intensity of his indignation, and to hear the angry and violent words that were flying from his lips, surprised and startled me; for he was known to be a cool and collected man, as well as a brave one, and was at that very time holding a high judicial position in the state. I begged him to be quiet and let me know his grievance. "I have come to you," he said, "for justice—for punishment of the most atrocious crime I ever knew committed. I will have vengeance on them somehow—they must be punished." "What do you mean? What is the crime and who are the culprits?" He could hardly answer for excitement. The d — d Regiment, the most infernal thieves on earth, they take everything they can lay their hands upon; nothing is too good or too sacred to escape them. I must have revenge and punishment."

"Colonel, you are a judge—you know I can not arrest a regiment and punish it for theft or other crime. We must act on individuals; quiet yourself and name the crime, and then mention the men who were the perpetrators."

"The d—d Regiment, I don't know the men, but I do know the regiment, and they are all bad." "Well, tell me of the horrid crime, if you can contain yourself long enough to detail it, and I will help you to find the perpetrators, if I can, of the crime, as you say, without parallel. Was it never committed before?" "Never! never!! nor could it have been in any civilized country." " Well, tell me what it was, and relieve my mind." He raised his voice and said: "Well, what do you think, colonel? The d — d Regiment, they stole a grave!" My amazement at the suggestion got the better of me and I laughed out, "Stole a grave? What an absurdity. How could it be done? Did they take it off, sell it, or how could they dispose of it? Where is it?" "I will tell you," somewhat calming his excitement, as he experienced the difficulty of producing the corpus delicti. "One of my best men died last night, and one of the men of the Regiment about the same time. We went to work to dig the grave through these rocks and frozen ground in the hard weather till we used up our pickaxes, shovels and our selves, but we made a deep and proper resting place for our poor fellow and returned to camp to turn out our men and give our dead comrade the honor due to a gallant soldier. Would you believe it, we had been watched while digging the grave, and when we returned for its occupant these rascally fellows of the Regiment had quietly carried their dead man to our grave, buried him and heaped the ground above him, and as quietly retired as they came. When we reached the grave we found it occupied, marked by headboards, and all traces of the burial party gone. We had to dig another grave, watch it and then use it; if we had left it these wretches would have found another dead man to fill it. Now, I want redress, punishment for this atrocity."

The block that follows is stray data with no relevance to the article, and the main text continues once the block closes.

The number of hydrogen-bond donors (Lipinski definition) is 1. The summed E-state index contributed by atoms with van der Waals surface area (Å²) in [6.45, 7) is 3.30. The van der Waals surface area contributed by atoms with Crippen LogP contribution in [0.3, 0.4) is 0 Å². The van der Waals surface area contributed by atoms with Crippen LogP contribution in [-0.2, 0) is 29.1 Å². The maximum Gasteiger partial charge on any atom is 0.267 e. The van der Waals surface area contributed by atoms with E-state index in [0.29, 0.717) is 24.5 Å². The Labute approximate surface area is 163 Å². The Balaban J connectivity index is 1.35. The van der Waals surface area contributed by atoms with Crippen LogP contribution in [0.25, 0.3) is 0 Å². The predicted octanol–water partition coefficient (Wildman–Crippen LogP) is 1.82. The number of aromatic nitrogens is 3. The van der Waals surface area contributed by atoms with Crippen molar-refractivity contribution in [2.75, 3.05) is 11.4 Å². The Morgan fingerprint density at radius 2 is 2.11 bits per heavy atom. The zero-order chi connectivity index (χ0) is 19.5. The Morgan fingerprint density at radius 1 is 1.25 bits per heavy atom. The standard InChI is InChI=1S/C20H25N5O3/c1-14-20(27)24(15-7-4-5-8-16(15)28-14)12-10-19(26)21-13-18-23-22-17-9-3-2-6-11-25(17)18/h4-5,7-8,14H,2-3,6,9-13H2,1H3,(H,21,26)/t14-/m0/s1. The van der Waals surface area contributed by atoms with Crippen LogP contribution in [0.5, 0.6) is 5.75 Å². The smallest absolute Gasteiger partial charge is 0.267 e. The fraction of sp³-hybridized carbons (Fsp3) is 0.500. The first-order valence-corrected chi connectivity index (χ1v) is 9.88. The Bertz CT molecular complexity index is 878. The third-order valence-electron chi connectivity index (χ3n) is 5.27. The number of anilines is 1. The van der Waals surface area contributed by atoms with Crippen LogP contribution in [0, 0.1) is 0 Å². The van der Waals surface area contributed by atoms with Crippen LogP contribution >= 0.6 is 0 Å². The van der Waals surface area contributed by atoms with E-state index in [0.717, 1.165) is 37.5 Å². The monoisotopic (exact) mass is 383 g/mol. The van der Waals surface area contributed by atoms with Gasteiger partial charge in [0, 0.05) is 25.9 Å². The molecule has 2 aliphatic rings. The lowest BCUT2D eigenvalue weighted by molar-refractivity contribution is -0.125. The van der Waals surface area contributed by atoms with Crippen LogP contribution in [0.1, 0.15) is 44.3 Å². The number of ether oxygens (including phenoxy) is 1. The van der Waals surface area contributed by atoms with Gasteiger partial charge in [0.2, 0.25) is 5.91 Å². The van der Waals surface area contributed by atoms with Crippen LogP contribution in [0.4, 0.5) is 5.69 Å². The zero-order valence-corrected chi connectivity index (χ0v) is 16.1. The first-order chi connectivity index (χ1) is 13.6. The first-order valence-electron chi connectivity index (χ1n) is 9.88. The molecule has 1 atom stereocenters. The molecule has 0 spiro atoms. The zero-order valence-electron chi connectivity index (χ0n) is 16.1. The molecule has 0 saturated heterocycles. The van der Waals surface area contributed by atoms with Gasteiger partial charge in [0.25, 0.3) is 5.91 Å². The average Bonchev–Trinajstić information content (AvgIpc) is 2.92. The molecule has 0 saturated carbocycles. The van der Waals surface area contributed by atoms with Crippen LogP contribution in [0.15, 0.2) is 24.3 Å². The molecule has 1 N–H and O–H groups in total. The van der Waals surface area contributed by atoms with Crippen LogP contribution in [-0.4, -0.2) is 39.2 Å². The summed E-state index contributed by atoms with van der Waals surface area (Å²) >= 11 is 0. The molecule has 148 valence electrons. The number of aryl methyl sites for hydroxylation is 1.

"My dear colonel," I said, as soon as I could recover my own equanimity, "compose yourself and take my advice. Let this thing alone right here. What you have told me was all wrong, but it is, although a grim joke, a good one ; an old soldier trick which will be told all through the army, and you will be laughed at as the victim. Keep it quiet, and say no more about it, and it will soon die out and there will he an end of it."

It is due to the Regiment, which came from a state far south of Virginia, to say that it was composed mostly of young men who had seen little of hard times or physical labor, who had gone into the army without an idea of the hardship it would entail, but who would have hastened to the front if they had known. That they became demoralized is true, but they were afterward reorganized and became one of the best organizations in the Confederate service.

Ben LaBree, Camp Fires of the Confederacy: A Volume of Humorous Anecdotes, Reminiscences, Deeds of Heroism (Louisville: Courier-Journal Job Printing Company, 1898), 79-83.